Designing artwork for discs and packaging:
Colours: For CMYK litho-printed packaging
Make sure all colour elements (images, vector graphics, text etc.) within your artwork have their colour defined in CMYK colour (not RGB, LAB, indexed etc.). Black and white elements may be defined as greyscale. Black text should be specifically defined as Black (beware of text imported from other applications, which can occasionally can come in as RGB black).
Colours: For CMYK picture-disc print
See paragraph above. CMYK on-disc printing for CD or DVD is only really intended for use when the design includes half-tone elements, like photos, that won’t reproduce in spot colours. Solid areas of colour and vector designs will usually work better with Pantone inks (see below). The CMYK inks are usually printed onto a white ink base, rather than straight onto the silver of the disc. We will always print onto a white base unless specifically instructed not to.
Colours: For standard spot-colour on-disc print
For standard spot-colour disc label print, colours should be defined as Pantone Spot Colours.
All colour bitmaps MUST be saved in a CMYK format (not RGB or Indexed colour). Black and white images must be saved in Greyscale format if they are to be printed on a black and white page (though there is some advantage to making them CMYK, but ONLY if they are going to appear on a colour page. The printed image ends up looking smoother, but the risk is that a small imbalance in the inks may leave the image with a coloured tinge).
Bitmaps: Size and Resolution
All bitmaps should be imported to DTP packages at the correct size that they will be printed at, ideally at a resolution of 400dpi, and not resized in page layout program. 300dpi will produce acceptable results if disk space is a problem.
IMPORTANT NOTE: Grey Component Replacement
This bit is a bit technical, but please try to understand it as it will help you avoid a potential problem. CMYK colour print is the process used to reproduce full colour images, and the image is made up of combinations of various densities of the 4 inks. The density of each ink can vary between 1% (so faint that you’d be pushed see it), to 100% (solid). Therefore, it is theoretically possible to have a 400% ink coverage (100% of all 4 inks). If this happened the total ink at that point would be so thick that it would never dry! In order to avoid this happening, the total ink coverage should never exceed around 275%.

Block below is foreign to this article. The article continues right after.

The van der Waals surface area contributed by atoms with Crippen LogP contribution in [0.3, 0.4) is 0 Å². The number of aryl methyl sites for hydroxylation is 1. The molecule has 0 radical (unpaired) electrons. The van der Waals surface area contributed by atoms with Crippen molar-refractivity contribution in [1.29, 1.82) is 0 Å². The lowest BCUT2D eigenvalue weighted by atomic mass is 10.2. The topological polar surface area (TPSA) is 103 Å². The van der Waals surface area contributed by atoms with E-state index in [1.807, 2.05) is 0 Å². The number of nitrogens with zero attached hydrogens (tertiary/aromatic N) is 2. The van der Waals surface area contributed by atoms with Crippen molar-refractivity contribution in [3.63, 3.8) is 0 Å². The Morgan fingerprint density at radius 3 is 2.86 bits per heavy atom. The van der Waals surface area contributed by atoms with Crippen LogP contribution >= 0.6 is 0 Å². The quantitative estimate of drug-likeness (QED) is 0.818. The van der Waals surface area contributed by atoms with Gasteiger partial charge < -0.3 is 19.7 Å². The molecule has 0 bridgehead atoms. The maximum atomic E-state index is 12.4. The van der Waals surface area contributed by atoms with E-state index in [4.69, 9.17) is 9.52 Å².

Trouble is, when converting an RGB image to CMYK, or when designing a CMYK image from scratch in Photoshop, it is possible to exceed this limit without realising. That’s where GCR comes in. Basically, a high percentage of all four CMYK colours gives you a very dense black. GCR is a process whereby the percentage of the three C, M & Y colours is reduced, and the percentage of blacK is raised to compensate. So, for example, you may have an image where at a certain point the black is made up of 100% Cyan, 89% Magenta, 46% Yellow and 57% blacK – a total of 292% – over the limit! After GCR, this may change to 67% Cyan, 51% Magenta, 35% Yellow and 92% blacK – a total of 245% – inside the limit.
How does this affect your image? Well, the GCR process only applies to the places in the image where it detects a problem, and then it works out the percentages so that the end result looks as close to the original as possible. There may be a slight difference, but you end up with something that will print, instead of something that won’t!
You must include all of the fonts used in your artwork, especially if they are at all unusual. Charges will be made if we have to buy fonts that we cannot substitute with our stock fonts in order to get a job to run, and for any time taken to make any text changes.
When designing embedded items containing text, such as fancy titles or logos, try to convert all text to curves or outlines wherever possible. This avoids problems if we don’t have the fonts you’re using, and will keep all of the formatting exactly as you’ve designed it. Don’t forget to save it as a new file and keep your original version in case you need to edit it in future.
When designing artwork for the printing of paper parts for packaging, where the inlay or booklet design includes some feature (e.g. a picture or line or box) that comes up to the outer edge, you must make sure that the image “bleeds” over the edge by about 3mm on the films. However, there must be NO bleed on CD/DVD label artwork.
A multi-page CD or DVD Booklet is made up of one or more sheets of paper, folded in the middle, printed with 2 pages on each side of the sheet and stapled together. If you are looking at an 8-page booklet, you can see pages 2 and 3 at the same time. Trouble is, they are printed on different sheets of paper! Printers’ spreads is the pairing of 2-pages together in the way that they are printed – not the way they are seen! So when supplying artwork for CD booklets it is vital that the pages that are printed together are paired together. For example – printers’ spreads for an 8-page booklet…